Cath Kidston plans Japan expansion, scales back China, shifts production
Cath Kidston plans to grow fast in Asia with a boost to its store count in Japan, South Korea and Thailand, despite taking step back from the Chinese market.
The company, known for its fashion, accessories and homewares in whimsical prints, has seen low profits in China and will scale back its presence there. But it wants to open 30 stores in Japan over the next three years with the firm having employed outside consultants who said that it has potential for to to 60 locations there.
CEO Kenny Wilson told Nikkei Asia Review that it will speed up its Japanese openings in locations such as Tokyo's Shibuya and Shinjuku shopping hubs, as well as key cities including Chiba and Shizuoka.
It will also focus more on web sales and work to build a stronger omnichannel proposition.
Wilson said the label’s appeal for Japanese customers lies in its perception as a brand that’s ‘kawaii’, appealing to the trend for cuteness in a market that values the pretty, the feminine and the colourful. He also said the hand-drawn nature of all the prints makes it stand out in a market that favours crafts.
The company is targeting double-digit growth over the next few years outside of its domestic UK market and Wilson said that it has seen recent growth of 20% in Asia-Pacific, with Japan its most important market. But he told the newspaper that South Korea and Thailand are the next big growth areas.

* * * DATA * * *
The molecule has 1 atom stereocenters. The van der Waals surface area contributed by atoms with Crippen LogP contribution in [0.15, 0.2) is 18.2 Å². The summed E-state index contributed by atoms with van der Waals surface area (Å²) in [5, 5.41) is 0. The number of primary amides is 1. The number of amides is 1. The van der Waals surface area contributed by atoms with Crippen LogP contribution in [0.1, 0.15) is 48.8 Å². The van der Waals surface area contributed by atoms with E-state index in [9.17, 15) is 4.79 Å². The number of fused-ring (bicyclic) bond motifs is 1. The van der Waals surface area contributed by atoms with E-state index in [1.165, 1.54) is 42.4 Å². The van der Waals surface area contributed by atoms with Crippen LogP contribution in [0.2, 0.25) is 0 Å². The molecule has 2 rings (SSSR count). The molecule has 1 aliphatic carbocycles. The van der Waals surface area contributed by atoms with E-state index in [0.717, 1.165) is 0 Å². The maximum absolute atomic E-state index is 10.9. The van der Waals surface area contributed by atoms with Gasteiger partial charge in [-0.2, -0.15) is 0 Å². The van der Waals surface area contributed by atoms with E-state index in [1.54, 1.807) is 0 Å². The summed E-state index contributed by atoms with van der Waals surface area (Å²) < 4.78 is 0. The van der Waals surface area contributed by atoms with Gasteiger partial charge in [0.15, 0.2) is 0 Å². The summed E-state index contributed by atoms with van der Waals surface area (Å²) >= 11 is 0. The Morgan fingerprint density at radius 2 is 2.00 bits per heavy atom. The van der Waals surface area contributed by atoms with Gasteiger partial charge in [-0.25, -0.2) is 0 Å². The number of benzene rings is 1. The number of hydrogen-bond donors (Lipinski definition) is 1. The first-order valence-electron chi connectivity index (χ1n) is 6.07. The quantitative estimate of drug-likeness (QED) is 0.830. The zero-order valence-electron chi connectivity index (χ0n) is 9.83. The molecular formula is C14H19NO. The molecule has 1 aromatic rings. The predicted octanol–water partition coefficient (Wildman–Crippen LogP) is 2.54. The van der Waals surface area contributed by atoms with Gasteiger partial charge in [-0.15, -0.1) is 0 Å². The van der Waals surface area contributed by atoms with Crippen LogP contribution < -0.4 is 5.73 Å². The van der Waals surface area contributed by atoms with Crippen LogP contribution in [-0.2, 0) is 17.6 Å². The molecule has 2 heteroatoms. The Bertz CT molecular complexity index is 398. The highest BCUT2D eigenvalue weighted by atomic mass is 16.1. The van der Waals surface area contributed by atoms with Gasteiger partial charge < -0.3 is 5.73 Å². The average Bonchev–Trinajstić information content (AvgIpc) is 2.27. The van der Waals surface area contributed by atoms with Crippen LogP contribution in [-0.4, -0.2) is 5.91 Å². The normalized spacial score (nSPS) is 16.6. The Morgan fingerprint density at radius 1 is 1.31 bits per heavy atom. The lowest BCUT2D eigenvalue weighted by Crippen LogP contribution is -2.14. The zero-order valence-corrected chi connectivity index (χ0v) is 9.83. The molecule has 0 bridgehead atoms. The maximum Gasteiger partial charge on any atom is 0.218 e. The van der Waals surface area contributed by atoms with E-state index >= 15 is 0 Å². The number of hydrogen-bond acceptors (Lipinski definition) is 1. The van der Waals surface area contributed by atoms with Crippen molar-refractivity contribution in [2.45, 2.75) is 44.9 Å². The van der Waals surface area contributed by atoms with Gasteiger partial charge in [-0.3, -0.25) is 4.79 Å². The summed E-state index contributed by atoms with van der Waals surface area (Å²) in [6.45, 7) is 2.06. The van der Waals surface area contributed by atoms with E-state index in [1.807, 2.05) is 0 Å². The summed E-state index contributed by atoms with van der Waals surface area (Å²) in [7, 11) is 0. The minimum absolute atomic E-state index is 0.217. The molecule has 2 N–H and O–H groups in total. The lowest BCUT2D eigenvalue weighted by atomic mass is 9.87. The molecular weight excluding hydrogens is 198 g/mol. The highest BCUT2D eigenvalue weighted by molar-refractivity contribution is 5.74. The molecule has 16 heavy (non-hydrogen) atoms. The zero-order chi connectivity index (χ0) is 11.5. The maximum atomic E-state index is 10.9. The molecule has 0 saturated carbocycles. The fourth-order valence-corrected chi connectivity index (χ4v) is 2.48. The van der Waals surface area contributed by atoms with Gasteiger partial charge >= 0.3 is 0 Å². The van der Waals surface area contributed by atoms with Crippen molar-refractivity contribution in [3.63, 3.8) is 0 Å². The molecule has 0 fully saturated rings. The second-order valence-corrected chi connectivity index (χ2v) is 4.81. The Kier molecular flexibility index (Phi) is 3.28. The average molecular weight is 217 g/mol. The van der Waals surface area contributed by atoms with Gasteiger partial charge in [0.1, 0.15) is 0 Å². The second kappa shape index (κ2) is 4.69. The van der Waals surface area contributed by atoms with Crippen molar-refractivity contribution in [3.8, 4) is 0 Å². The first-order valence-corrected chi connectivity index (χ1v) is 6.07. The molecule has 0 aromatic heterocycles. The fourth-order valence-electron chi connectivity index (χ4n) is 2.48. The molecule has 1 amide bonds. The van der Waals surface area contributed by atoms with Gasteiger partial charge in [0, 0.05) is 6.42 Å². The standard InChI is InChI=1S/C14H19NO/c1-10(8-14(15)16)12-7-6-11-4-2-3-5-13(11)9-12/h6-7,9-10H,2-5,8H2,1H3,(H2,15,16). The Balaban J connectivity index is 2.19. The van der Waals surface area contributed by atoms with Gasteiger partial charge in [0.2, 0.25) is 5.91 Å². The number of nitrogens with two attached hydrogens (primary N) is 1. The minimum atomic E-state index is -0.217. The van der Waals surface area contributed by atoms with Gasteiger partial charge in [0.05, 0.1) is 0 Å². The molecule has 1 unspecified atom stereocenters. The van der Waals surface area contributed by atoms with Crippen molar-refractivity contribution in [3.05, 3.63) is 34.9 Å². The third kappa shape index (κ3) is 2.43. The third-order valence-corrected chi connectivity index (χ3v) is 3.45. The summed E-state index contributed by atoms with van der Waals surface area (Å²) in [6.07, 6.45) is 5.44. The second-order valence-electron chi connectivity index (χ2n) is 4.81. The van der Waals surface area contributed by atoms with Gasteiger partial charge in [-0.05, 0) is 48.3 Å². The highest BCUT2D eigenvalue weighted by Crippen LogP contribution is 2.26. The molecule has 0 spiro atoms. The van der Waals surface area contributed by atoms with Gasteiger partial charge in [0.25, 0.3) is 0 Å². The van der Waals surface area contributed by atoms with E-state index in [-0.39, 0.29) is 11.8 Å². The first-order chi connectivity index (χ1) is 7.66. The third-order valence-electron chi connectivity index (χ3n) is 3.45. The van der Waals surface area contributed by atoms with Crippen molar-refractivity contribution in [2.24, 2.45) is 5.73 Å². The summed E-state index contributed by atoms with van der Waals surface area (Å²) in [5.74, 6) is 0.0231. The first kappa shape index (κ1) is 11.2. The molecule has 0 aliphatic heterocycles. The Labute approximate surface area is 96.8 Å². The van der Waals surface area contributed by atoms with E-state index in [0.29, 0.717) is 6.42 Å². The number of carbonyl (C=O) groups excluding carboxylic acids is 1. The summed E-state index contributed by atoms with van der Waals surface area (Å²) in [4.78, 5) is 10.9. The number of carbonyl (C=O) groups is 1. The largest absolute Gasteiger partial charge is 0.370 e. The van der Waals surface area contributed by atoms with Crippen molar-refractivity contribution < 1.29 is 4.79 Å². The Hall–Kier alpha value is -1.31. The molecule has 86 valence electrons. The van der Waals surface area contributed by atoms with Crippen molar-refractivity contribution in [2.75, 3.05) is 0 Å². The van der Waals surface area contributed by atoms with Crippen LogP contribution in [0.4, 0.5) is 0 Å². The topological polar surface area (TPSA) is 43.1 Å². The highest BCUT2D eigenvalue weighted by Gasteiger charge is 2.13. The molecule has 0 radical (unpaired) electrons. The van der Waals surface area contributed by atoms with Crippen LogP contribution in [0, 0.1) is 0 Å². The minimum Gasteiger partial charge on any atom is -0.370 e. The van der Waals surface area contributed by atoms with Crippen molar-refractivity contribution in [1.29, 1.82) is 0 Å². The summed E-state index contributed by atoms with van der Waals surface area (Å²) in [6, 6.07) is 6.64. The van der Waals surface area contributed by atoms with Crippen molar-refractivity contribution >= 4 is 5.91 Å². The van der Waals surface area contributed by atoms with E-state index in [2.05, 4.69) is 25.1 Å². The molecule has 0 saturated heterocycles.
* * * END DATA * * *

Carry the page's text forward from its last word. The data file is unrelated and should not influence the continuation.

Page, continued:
However, china has proved to be a problem and the firm is cutting its store numbers there. Wilson said that while the stores are profitable, they aren’t generating enough income and high rents add to this, underscoring the logic of his decision to divert resources to far-more-profitable Japan.
However, China remains important as an online market for the company’s products and not all of its stores there will close.
Wilson said the firm is also looking at its supply chain following the plunge in the value of the pound since the Brexit referendum last year. It had currency hedging deals in place but as these expire, it is looking at lower-cost manufacturing countries such as Vietnam and Cambodia. Importing products into Japan from these two countries attracts much lower duties that importing them from China.
In the year to March, Cath Kidston saw an 8% revenue rise to £129 million as its increased its leathergoods offer and saw strong demand for its Disney collaboration.
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